June 28 is the grand reopening of the 22-room hotel in Shadyside that was purchased by the Priory Hospitality Group last year.
Summer: It’s that time of year you recall the smooth creaminess of a scoop of rich chocolate ice cream before it drips down a cone on a hot day.
Locally made Millie’s Homemade Ice Cream is so delicious it may actually surpass those memories. Up until now, the only places you could get it was through a CSA and on occasional Saturdays at select farmers markets.
This will soon change.
By June, proprietors Chad Townsend and his wife, Lauren, hope to open the processing facility of Millie’s Ice Cream in North Point Breeze, where they’ll pasteurize dairy and eggs for ice cream production on a grander scale than what they’ve been making in their Wilkinsburg home — the day before they drop off CSA deliveries twice a month.
Since last summer, the Townsends have been making ice cream for home delivery for between 50 and 100 Allegheny County subscribers. The production facility will allow them to distribute to restaurants and markets as well as to move on to phase two, the opening of a scoop shop that’s a building-in-progress on Bryant Street in Highland Park. They’re hoping to open within the year.
In February 2014, Mr. Townsend had taken over as executive chef of Salt of the Earth restaurant in Garfield after its founder, Kevin Sousa, departed to focus on his new restaurant in Braddock. At the time Mr. Townsend had been making what he called “crazy good ice cream” for years, and last July he turned his attention to making homemade ice cream full time.
So what prompts one of the city’s most up-and-coming chefs to switch gears from a dream of opening his own restaurant to focus on ice cream?
The answer is threefold, Mr. Townsend said.
First, he saw the need for locally made ice cream that incorporates seasonal ingredients.
“Pittsburgh’s food scene is burgeoning,” reads the Millie’s Homemade website. “Why wasn’t anyone paying attention to ice cream?”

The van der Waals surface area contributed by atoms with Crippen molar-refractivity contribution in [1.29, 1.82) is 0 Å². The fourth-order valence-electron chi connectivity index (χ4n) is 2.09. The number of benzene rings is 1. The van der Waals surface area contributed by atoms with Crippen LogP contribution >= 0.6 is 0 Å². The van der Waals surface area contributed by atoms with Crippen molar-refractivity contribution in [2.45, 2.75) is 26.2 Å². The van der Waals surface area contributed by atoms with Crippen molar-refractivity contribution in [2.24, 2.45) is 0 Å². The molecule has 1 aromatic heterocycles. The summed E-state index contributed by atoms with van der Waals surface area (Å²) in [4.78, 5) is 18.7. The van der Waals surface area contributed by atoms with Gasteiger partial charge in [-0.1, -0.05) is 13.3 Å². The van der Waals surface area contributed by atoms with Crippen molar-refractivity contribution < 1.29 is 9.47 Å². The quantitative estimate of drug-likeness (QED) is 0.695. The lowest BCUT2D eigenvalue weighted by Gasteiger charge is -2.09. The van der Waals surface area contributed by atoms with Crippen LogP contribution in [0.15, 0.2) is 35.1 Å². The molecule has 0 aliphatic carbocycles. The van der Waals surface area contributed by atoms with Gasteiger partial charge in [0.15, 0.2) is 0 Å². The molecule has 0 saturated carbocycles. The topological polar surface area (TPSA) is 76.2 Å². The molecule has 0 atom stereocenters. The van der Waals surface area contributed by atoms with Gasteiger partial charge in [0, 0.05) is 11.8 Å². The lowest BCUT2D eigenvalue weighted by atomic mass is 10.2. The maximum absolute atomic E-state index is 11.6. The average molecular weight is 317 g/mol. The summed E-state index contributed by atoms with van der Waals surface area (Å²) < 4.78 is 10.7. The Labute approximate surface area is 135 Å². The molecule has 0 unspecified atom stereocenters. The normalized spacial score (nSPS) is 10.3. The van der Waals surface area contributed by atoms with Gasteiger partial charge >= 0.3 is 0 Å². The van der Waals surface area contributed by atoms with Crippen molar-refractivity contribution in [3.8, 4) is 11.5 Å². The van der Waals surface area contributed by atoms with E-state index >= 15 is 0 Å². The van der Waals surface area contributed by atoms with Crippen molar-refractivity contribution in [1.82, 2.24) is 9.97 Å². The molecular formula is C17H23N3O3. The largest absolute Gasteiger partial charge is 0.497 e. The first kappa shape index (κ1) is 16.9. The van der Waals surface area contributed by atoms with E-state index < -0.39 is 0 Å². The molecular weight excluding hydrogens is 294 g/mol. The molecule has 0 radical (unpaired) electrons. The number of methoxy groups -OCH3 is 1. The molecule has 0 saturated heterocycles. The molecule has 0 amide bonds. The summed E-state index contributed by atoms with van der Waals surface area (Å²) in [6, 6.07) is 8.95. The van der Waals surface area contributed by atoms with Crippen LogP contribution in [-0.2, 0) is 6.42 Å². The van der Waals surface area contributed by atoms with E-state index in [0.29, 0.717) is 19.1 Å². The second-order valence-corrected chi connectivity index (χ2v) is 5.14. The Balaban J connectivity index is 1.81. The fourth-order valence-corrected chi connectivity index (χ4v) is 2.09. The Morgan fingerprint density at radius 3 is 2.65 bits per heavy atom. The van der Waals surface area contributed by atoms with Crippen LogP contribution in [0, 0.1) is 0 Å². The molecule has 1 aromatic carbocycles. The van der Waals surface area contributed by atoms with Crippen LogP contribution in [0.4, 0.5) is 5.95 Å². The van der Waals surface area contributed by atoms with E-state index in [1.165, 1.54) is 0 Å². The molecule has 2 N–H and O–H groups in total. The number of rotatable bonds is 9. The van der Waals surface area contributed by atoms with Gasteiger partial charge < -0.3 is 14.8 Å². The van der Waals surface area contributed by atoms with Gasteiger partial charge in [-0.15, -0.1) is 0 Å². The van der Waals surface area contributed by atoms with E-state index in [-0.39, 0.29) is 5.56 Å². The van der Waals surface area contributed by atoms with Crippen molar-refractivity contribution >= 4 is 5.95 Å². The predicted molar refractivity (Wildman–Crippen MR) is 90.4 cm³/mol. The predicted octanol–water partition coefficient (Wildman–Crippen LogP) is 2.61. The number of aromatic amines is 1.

Second, it brings his wife into the work. Ms. Townsend, whom he met years ago when he was a young cook at Eleven in the Strip District, recently quit her corporate job to focus on Millie’s. And third, it parallels the restaurant work that he so enjoys.
“The exciting thing about working in a restaurant is discovering new, delicious ingredients,” he said. “Maybe you’ve found the lady who brings you fantastic eggs. Or maybe there’s the guy who grows wonderful peaches. That same excitement for ingredients that I’ve had in restaurants translates to ice cream.”
With a name inspired by Mr. Townsend’s grandmother, Millie’s is unusual in that there are no stabilizers such as xanthan gum, emulsifiers to keep ice cream smooth or artificial flavorings — just natural ingredients.
Also, there’s no “shock and awe,” element as Mr. Townsend calls it, a reference to flavor trends from companies such as San Francisco’s Humphry Slocombe that can range from unusual concoctions such as salted black licorice to prosciutto.
At Millie’s, the seasons dictate flavors — not always those we’d wish for, just as we’d wish strawberries were ready to pick in May. Instead, Mr. Townsend is using ingredients according to what’s available. In March, that means hazelnut, while in April it’s dried lavender and white chocolate ice cream. In May, he branches out into mint chocolate chip with local mint, or rhubarb sorbet.
“Everyone knows what peach ice cream tastes like,” he said. “The challenge is outside of the growing season or early in the growing season, when you’re selling a lesser-known or a lesser-used ingredient. It requires a certain level of finesse to make ice cream that tastes like the essence of what it is without using flavorings.”
A special technique
Mr. Townsend was inspired to start Millie’s Homemade Ice Cream after experimenting with seasonal ingredients, fresh cream, milk, sugar, salt and a Pacojet.